In Which I am a Pair o’ Ducks {The Grove – Goodbye}

I reach over and take a sip of Coke.  Immediately I erupt with an embarrassingly loud burp.

My stomach is that jittery.

Pure exhilaration and absolute heartbreak sit mixed in my gut.

I am on my way to the airport as a freshly turned 18-year-old, about to leave everything and everyone I know for a foreign country.

I would blush about by my belch, but I am just with my family.

Just my family.   Just the family I once swore I would never live far away from.  Yet here I am, right out of high school, already leaving them.

My family walks me to my gate (in the days before 9/11), and that’s where it happens- the goodbyes.  My mom had teared up nearly every day of my senior year anticipating this moment.  Now here it is.  My dad is just as teary.  I hug them until I think we’ll break.

Then I turn to my siblings.  My sister is just 11 years old.  I fear that she’ll grow up, and I won’t be there to see it happen.  Turns out, that’s just what happens.


Fast forward years later, past the year abroad that made me fall in love with cross-cultural life and service, past the college years where I met and married a man, hitching our lives and commitments together.  We’ve spent years preparing, and now we are getting ready to do it again – the goodbyes.

We are in the midst of training, just weeks before our departure for the other side of the world. What sticks straight in my memory from those weeks of training is something that is shared, not in the adult session, but in the children’s training.  I have no kids yet.  But I hear about what the trainers do with the children.

They take out two rubber ducks.  Then they talk about them.

Rubber ducks

They say, “These ducks are moving to a new home.  God is going with them to this new home.  See this duck? This duck is happy.  He’s excited about what’s happening.  He’s been waiting and waiting for this big change.  He can’t wait to see what’s ahead.

Now, see this other duck over here?  He is feeling very sad.  He is really going to miss his old home.  He feels nervous and even sometimes scared.  He doesn’t know what his new home will be like.  He is sad about saying goodbye to people and places and things that he loves.”

Then the trainer looks all the kids in the eyes, all these young lives that are about to uproot and transplant overseas, and says, “You know what?  You are just like these ducks.  You are moving to a new home.  Do you know that you are going to feel like BOTH of these ducks?  Sometimes you’ll be happy and excited.  Other times you’ll be sad and scared.  And that’s okay.  Sometimes you’ll even feel like both ducks at the same time!  Do you know what that’s called when that happens?  It’s called a ‘pair o’ ducks’!  Or a… paradox.”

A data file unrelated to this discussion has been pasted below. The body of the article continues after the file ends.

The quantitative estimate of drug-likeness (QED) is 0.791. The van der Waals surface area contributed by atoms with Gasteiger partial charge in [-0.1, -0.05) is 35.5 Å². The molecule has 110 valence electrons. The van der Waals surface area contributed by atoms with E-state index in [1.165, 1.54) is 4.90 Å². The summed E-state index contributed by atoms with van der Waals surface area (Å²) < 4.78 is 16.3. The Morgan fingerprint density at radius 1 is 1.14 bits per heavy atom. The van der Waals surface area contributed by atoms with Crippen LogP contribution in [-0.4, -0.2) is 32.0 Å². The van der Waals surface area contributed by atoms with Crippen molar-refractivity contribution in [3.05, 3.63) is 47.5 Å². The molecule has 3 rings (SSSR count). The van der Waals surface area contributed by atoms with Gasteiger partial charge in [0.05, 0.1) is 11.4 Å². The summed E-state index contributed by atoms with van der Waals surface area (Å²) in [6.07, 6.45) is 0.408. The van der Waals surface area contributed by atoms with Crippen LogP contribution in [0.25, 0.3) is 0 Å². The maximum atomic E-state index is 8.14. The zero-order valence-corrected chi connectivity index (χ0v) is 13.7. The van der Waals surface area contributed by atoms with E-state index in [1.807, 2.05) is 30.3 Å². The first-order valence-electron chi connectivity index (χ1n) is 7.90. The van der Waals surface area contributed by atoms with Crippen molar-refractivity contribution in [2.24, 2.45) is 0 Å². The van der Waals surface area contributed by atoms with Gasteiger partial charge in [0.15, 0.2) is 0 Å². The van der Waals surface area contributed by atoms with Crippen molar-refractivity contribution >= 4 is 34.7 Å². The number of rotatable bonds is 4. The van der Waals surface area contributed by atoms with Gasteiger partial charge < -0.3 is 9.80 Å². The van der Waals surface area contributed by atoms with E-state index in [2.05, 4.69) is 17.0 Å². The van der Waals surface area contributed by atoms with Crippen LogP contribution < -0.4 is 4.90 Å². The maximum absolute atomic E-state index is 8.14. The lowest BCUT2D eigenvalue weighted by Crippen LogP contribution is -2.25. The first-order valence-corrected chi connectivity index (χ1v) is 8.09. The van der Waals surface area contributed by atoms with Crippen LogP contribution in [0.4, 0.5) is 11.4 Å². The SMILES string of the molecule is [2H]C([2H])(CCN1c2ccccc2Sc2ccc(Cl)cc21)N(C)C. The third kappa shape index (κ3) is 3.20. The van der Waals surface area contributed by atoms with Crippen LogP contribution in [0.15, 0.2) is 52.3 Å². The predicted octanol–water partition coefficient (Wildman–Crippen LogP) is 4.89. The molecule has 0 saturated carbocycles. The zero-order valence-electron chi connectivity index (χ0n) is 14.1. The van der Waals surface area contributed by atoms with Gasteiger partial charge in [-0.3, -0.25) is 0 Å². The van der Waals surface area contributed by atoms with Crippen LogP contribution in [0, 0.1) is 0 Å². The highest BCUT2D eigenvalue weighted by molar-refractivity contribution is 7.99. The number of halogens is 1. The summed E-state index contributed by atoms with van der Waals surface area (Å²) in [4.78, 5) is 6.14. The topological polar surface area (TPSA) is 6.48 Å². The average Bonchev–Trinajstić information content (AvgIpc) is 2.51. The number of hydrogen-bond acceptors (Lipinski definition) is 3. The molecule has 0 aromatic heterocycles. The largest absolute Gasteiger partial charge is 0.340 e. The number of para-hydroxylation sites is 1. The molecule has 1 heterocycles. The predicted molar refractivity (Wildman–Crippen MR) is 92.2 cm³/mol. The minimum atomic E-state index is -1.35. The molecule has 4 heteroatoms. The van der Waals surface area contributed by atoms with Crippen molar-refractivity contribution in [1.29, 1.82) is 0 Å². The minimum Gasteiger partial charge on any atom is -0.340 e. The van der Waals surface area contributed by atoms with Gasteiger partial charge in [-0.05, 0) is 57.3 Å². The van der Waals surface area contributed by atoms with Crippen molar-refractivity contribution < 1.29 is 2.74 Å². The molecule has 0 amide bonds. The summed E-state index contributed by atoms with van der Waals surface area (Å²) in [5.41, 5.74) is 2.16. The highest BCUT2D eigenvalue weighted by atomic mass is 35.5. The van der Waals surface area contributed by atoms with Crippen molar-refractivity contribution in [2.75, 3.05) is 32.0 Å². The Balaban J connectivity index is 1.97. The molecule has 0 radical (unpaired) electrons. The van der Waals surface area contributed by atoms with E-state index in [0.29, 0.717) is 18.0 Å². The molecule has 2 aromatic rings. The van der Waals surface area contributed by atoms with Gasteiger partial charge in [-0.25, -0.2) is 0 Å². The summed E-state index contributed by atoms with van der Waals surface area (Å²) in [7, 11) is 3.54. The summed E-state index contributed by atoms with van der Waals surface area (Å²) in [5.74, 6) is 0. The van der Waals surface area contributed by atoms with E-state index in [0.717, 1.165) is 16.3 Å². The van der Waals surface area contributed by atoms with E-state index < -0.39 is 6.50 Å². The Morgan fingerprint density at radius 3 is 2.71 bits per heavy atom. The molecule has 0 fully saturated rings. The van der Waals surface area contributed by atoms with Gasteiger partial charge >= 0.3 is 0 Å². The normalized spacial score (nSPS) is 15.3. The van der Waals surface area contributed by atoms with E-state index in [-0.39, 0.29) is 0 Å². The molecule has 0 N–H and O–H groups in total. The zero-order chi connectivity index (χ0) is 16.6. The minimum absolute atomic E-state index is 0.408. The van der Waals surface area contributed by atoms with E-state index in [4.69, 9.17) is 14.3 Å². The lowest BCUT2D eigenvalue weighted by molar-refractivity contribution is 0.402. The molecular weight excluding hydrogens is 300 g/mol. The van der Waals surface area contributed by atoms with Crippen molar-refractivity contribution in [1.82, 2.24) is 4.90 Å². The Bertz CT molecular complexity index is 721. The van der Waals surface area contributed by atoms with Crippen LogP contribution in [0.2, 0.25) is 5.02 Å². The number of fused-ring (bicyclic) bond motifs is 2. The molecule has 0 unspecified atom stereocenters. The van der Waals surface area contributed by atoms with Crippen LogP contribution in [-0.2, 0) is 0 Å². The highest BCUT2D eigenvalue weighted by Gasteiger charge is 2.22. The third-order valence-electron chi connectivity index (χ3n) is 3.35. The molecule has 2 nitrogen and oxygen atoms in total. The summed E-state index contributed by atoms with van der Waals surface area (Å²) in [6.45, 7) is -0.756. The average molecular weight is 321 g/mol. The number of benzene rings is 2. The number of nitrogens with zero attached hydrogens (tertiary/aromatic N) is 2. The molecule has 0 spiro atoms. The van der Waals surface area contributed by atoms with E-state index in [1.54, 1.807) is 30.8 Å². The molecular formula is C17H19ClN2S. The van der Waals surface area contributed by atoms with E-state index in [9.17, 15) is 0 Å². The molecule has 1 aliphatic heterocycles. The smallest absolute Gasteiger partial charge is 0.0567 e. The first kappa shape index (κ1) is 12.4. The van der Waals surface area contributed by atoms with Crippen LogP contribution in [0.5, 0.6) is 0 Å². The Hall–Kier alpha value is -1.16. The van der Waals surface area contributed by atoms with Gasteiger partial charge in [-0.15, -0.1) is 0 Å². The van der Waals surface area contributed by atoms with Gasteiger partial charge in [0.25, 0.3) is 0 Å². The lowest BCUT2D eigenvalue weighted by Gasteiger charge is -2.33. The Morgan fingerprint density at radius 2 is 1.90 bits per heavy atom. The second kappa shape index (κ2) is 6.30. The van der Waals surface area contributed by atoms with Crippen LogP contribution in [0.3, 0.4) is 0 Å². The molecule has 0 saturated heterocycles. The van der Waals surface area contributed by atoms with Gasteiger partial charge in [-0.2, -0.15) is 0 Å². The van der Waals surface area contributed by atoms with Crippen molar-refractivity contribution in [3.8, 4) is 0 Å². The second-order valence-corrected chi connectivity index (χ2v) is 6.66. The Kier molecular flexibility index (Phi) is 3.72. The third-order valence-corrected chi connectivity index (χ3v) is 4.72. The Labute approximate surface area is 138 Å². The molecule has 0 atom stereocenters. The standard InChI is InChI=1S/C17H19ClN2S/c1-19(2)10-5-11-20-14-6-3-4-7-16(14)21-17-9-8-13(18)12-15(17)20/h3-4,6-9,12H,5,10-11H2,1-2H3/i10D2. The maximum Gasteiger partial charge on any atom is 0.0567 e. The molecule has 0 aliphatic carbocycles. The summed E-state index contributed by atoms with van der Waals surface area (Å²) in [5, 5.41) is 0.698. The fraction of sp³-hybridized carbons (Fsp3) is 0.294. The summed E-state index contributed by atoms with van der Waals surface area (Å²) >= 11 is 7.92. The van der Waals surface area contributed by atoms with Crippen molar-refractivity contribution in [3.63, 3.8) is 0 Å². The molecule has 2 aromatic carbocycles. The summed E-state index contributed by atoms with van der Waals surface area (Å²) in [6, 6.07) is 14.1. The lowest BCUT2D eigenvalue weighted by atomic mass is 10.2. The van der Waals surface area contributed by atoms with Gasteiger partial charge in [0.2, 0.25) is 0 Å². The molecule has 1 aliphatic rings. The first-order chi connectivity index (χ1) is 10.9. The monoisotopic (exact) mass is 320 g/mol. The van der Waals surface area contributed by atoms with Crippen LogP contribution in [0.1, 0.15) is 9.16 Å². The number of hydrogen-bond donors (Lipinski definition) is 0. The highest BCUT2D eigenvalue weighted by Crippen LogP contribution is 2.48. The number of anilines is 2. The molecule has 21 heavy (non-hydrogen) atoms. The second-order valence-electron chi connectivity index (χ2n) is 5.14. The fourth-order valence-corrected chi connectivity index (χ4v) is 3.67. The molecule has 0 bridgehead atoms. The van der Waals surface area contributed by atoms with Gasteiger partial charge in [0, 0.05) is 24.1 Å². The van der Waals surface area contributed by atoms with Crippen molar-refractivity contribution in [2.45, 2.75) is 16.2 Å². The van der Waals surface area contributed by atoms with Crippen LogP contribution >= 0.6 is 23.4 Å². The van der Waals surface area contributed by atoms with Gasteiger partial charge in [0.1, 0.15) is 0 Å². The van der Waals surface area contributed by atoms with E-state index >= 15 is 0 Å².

That’s when my throat catches and I say, “Yes, exactly.  I am that pair o’ ducks.”  I am beyond thrilled to be heading into a new life, a divine calling across the world, and yet at the same time a sad and scared me is crying “Is there any other way??”

Those words hang in the air, echoing back across the millennia.

Suddenly a sense of togetherness washes over me.   Jesus in me, and me in him.  We are living together that night in the olive grove, the ultimate paradox, the I-don’t-want-this-but-I-do moment where all of eternity collides.

I am drinking a drop of his cup, a taste of his paradox, the privilege and the pain.  I don’t want this… but I do.  I do for you, Father.

The cost is real.  And all these years later, the goodbyes still hurt.  And I’m still a pair o’ ducks.  And that’s okay.


Where are you at in the paradox?

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Photo Credit: basheertome via Compfight cc

Photo Credit: kurafire via Compfight cc


  1. Laura August 8, 2014


    What a great way to explain to kids all of the feelings involved with moving overseas, and a great way to explain it to adults as well. 🙂 Thanks for sharing this!

    1. Danielle Wheeler August 8, 2014

      It’s stuck with me all these years.  I’ve never looked a rubber duck the same way. 🙂

      1. MaDonna August 10, 2014

        I won’t either! Thanks for sharing this. This is a brilliant tool in helping little ones with transition!

  2. laura August 8, 2014

    My 2 year old daughter just learned that!  It was amazing to see how she had retained it… At lunch on the pair o’ ducks day she was crying in my arms and her response to me saying, “Let it out” was, “Just like the yucky duck.  It’s dirty.”  I’m so grateful for such a tangible picture of such a huge concept.  My good-bye this year is a good-bye to what my normal has been.  For the first time in years, we have no travel plans.  We’re not returning home from home leave.  That is a pair o’ ducks feeling for sure.

    1. Danielle Wheeler August 8, 2014

      Yes!  The yucky duck!  Love that it is so tangible for little ones.  I’m re-telling the ducks story to my kids as we prepare to say goodbye to grandparents and head back to China after our summer with them.

      And wow, big change for you.  Ironic, isn’t it, how there are the same emotions only in reverse?  Prayers for your paradox.

  3. Beth August 8, 2014

    it is getting more ducky on our end. with each intentional purchase the reality is sinking in.

    we still live in the states. for me it is a love/hate relationship. my home yet not my home.